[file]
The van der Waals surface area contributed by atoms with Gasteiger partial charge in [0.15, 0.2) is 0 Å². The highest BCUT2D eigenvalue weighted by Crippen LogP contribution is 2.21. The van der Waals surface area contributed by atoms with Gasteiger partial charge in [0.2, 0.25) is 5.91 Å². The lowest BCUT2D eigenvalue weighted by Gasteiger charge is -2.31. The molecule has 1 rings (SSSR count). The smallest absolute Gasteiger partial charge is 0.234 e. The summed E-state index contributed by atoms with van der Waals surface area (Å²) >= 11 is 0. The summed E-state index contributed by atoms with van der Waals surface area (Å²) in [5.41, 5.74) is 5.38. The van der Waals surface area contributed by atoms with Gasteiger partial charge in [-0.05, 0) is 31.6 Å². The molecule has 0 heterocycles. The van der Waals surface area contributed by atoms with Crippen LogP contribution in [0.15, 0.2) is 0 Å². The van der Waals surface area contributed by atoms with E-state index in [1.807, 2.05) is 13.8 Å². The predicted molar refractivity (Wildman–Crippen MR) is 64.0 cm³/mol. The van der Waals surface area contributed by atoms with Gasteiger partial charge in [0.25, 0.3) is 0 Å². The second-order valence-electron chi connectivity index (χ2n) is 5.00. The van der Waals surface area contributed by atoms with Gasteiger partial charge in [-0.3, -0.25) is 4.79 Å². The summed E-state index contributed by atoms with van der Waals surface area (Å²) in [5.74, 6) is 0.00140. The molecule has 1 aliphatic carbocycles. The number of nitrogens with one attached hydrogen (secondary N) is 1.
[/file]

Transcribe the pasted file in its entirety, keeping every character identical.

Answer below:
The van der Waals surface area contributed by atoms with Gasteiger partial charge in [0.15, 0.2) is 0 Å². The highest BCUT2D eigenvalue weighted by Crippen LogP contribution is 2.21. The van der Waals surface area contributed by atoms with Gasteiger partial charge in [0.2, 0.25) is 5.91 Å². The lowest BCUT2D eigenvalue weighted by Gasteiger charge is -2.31. The molecule has 1 rings (SSSR count). The smallest absolute Gasteiger partial charge is 0.234 e. The summed E-state index contributed by atoms with van der Waals surface area (Å²) >= 11 is 0. The summed E-state index contributed by atoms with van der Waals surface area (Å²) in [5.41, 5.74) is 5.38. The van der Waals surface area contributed by atoms with Gasteiger partial charge in [-0.05, 0) is 31.6 Å². The molecule has 0 heterocycles. The van der Waals surface area contributed by atoms with Crippen LogP contribution in [0.15, 0.2) is 0 Å². The van der Waals surface area contributed by atoms with E-state index in [1.807, 2.05) is 13.8 Å². The predicted molar refractivity (Wildman–Crippen MR) is 64.0 cm³/mol. The van der Waals surface area contributed by atoms with Gasteiger partial charge in [0.25, 0.3) is 0 Å². The second-order valence-electron chi connectivity index (χ2n) is 5.00. The van der Waals surface area contributed by atoms with Gasteiger partial charge in [-0.3, -0.25) is 4.79 Å². The summed E-state index contributed by atoms with van der Waals surface area (Å²) in [5.74, 6) is 0.00140. The molecule has 1 aliphatic carbocycles. The number of nitrogens with one attached hydrogen (secondary N) is 1.